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J & J's Gibberish J & J's Gibberish: School?  How about the School of Life!

J & J's Gibberish: School?  How about the School of Life!

J & J's Gibberish: School?  How about the School of Life!

To any parent who thinks that sending your special needs kid to a private school is the answer to your problems, you may be in for an expensive and sad shock.  I have had two experiences with private schools in Ottawa with J, hoping they could cope with his idiosyncratic, beautifully challenging behaviour and his brilliant mind. 

Unfortunately, both times have ended in utter failure, including the latest journey last week. 

He was “dismissed” from his school for among other reasons, embarrassing his fellow students on a field trip and for tantrums, which are not unusual for autistic kids.  If you bill yourself as a school for special needs kids, you better step up to the plate and provide the caring and understanding environment required to deal with those behaviours.  Parents, when you sign up for private school, read the fine print before handing over any cash because you have absolutely no one to defend you when things go south.

So here we are.  Jacob is out of school. Again.  For the third time actually.

Still he had a good week. He visited his fav place, the Canadian War Museum (history curriculum), went swimming at the Y (gym), learned some Hebrew on DuoLingo (cultural and language training) and visited the newly opened Holocaust Monument (culture, history, social studies all in one.  Go see it.  It is stunning and moving).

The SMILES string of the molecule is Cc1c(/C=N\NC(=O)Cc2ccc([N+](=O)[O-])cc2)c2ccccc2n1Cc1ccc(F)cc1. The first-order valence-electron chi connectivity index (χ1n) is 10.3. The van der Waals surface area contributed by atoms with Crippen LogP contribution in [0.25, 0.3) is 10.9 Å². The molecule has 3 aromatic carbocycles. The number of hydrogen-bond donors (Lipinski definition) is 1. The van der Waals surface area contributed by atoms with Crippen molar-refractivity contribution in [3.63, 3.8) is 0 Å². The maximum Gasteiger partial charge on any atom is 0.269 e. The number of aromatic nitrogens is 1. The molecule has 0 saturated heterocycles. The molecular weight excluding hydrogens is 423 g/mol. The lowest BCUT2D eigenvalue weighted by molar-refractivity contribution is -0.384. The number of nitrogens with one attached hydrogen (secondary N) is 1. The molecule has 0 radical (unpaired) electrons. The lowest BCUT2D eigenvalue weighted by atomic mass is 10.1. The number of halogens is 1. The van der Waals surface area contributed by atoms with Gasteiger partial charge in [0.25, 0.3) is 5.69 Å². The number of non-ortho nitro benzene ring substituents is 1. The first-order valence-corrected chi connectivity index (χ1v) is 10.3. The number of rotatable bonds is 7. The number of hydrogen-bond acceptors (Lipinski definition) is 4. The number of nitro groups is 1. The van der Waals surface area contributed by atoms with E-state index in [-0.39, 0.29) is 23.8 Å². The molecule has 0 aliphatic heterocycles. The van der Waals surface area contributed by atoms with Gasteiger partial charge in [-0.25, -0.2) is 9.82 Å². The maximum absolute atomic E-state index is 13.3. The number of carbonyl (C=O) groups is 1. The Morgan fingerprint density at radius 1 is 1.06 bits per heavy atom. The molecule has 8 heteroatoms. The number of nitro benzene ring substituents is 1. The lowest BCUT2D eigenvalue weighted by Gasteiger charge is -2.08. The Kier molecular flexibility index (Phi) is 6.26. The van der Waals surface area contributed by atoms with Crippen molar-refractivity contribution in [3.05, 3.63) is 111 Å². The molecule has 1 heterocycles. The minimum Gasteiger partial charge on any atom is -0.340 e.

His brilliant reaction to it was something you can’t learn from any book. “Mama Djinn,” he said, “If they can move forward and look ahead, then so can I.” He got on his knees at the Jewish Prayer Room wall and wept. “They are talking to me and enveloping me, telling me I am not alone.” 

While last week’s events were another hard pill to swallow, frankly, given some of what he did this week leads me to wonder, how about alternative ways to school your kid?  Can the system incorporate outside-the-box methods that speak more directly to kids than sitting in a classroom?  I hope so.  Still, at the end of the day, I am not a teacher and so I will turn to the Ottawa-Carleton District School Board (OCDSB) for help.  Education is a fundamental right after all and so here we go.

As I move forward to try and get him into an autism program in the OCDSB, much red tape needs to be cut. There is a wait list, which is not surprising, but in meeting with the Board, they say I have to put J in a regular high school before he can be put forward as a candidate for the autism program.  Are you kidding me?  I can’t put J through that.  Remember, he thinks an alligator is his brother, that he was born in the Ozone Layer and believes he is a Suchus Djinn (look it up).  He would be teased and bullied so badly so fast it would make your head spin. I see a battle with the Board ensuing, but that’s ok, it is a ride I have taken before.

Things will work out with perseverance, determination and I believe common sense and the child’s best interests will prevail.   

Comments (1)

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Rob Gilbert September 30, 2017 6:58 am

Jacob never fails to inspire me. So-called professional educators - not so much...